Malt in the blood
Louise Crane walks us through Edinburgh’s long and storied relationship with beer
Words: Louise Crane
Friday 08 June 2018
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Take a lungful of air on a crisp, sunny day in Edinburgh and you might be lucky enough to catch a nutty, toasty smell that warms you from head to toes. This delicious scent comes from the breweries and distilleries (plus a biscuit factory) sited in the city, the malt they use wafting on the breeze. But Edinburgh didn’t always smell so sweet, and that was down to the breweries too. Before electricity powered everything, breweries burned so much coal and wood that the air around them was thick with smoke, and Edinburgh earned the moniker “Auld Reekie”. And that’s just one way that breweries have made their mark on the city. With the help of John Martin of the Scottish Brewing Archive Association, we explore the longstanding partnership between Edinburgh and its brewers.
While Scotland is well known for its whisky, its brewing history is less talked about. But to first make whisky, you need to make a kind of beer, and with good quality water and grain around, this was easy to do and was happening long before distilling came about. Even the Picts as far back as pre-Roman times were brewing using heather, spruce and rowan berries for flavour, explains John. It wasn’t until the 12th century that brewing appeared in Edinburgh though, and this is credited to the thirsty monks of Holyrood Abbey, whose land was granted to them by King David I. Using a well to capture the clear spring water on site, they began to brew ale for themselves and for trade with the local community.
“By the 15th century, brewers were seen, along with bakers and butchers, as purveyors of the necessities of life,” says John. “Brewing was widely practiced in the home by women who were known as brewsters.” In 1520, 228 homes in Edinburgh brewed beer, representing one brewery for every 40 inhabitants. The establishment of the Society of Brewers in 1596 ensured that all aspects of the trade, including grain supply, malt and water for brewing, and pricing policies, were regulated.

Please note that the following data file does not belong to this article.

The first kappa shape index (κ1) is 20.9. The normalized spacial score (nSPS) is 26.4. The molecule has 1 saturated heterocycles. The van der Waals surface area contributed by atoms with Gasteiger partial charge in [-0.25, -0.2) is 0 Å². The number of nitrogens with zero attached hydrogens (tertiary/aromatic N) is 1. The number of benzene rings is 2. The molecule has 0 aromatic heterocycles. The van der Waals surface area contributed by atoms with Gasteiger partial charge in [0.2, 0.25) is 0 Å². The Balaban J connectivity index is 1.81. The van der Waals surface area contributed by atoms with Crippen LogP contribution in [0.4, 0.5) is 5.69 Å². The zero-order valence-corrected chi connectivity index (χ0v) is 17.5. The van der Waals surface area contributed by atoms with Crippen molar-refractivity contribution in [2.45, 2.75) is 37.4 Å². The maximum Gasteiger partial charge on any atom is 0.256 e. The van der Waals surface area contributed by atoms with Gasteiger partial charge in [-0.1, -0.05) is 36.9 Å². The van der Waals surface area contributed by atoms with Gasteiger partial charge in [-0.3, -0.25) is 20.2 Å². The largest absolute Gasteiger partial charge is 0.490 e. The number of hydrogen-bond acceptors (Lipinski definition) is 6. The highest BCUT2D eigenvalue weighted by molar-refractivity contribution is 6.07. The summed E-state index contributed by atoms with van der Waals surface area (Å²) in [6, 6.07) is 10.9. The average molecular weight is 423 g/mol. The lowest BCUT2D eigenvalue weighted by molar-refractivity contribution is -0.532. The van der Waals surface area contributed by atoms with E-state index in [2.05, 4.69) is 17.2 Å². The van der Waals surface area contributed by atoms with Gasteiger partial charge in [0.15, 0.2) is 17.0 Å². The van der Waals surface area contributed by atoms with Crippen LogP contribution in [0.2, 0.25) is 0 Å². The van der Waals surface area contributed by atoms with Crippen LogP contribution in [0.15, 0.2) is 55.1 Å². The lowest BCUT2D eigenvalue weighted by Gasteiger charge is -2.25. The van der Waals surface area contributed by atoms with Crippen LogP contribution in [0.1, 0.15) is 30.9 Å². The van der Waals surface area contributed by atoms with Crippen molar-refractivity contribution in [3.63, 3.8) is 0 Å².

Public breweries began to appear in the 17th and 18th centuries. “Edinburgh was the ideal location for brewing beer. Apart from the excellent supply of water, it also had a readly supply of barley from the surrounding land, local mines that supplied coal for power, and its own port for exporting beer all over the world,” says John. One area in particular was rich in breweries, the part of the Royal Mile named “Canongate” for the route that the Augustinian canons of Holyrood Abbey took to Edinburgh. Due to an underground water source known as the “Charmed Circle”, as many as 20 breweries set up here, jostling for space.
One of the earliest public breweries was Archibald Campbell, who set up in 1710. An award-winning streak saw his company become a bigger enterprise, and soon amalgamated with Hope & King, a wine & spirits merchant. Other big names include Drybrough’s, Ushers, William Younger and William McEwan, all in fervent competition with each other. William Younger bought in 1858 what would turn into the largest brewery in Edinburgh, Holyrood Brewery, with the capacity to produce 60 brews a week, generating 600 barrels of beer a week, or 432 million pints of beer every year. In 1894, William McEwan donated £115,000 to construct a new graduation hall for Edinburgh University: the McEwan Hall. Following suit, Andrew Usher, whose father was a famous local brewer, bequeathed a similar amount to build a new concert hall. Unfortunately, Andrew did not live to see his name on the wall, as Usher Hall’s construction was held up and not completed until long after he had died.
In 1835, John Muir was the first to brew lager in the UK at the Calton Hill Brewery. Muir had been impressed by German lager while on a European excursion, and upon his return to Scotland, decided to try brewing it himself. He arranged for a German friend to send him some lager yeast and got down to business. But Muir struggled with the challenge of keeping the fermenting lager at a cool, even temperature (even in Edinburgh’s decidedly chilly climate) and lager didn’t become widely established until toward the end of the 19th century when brewing technology had improved.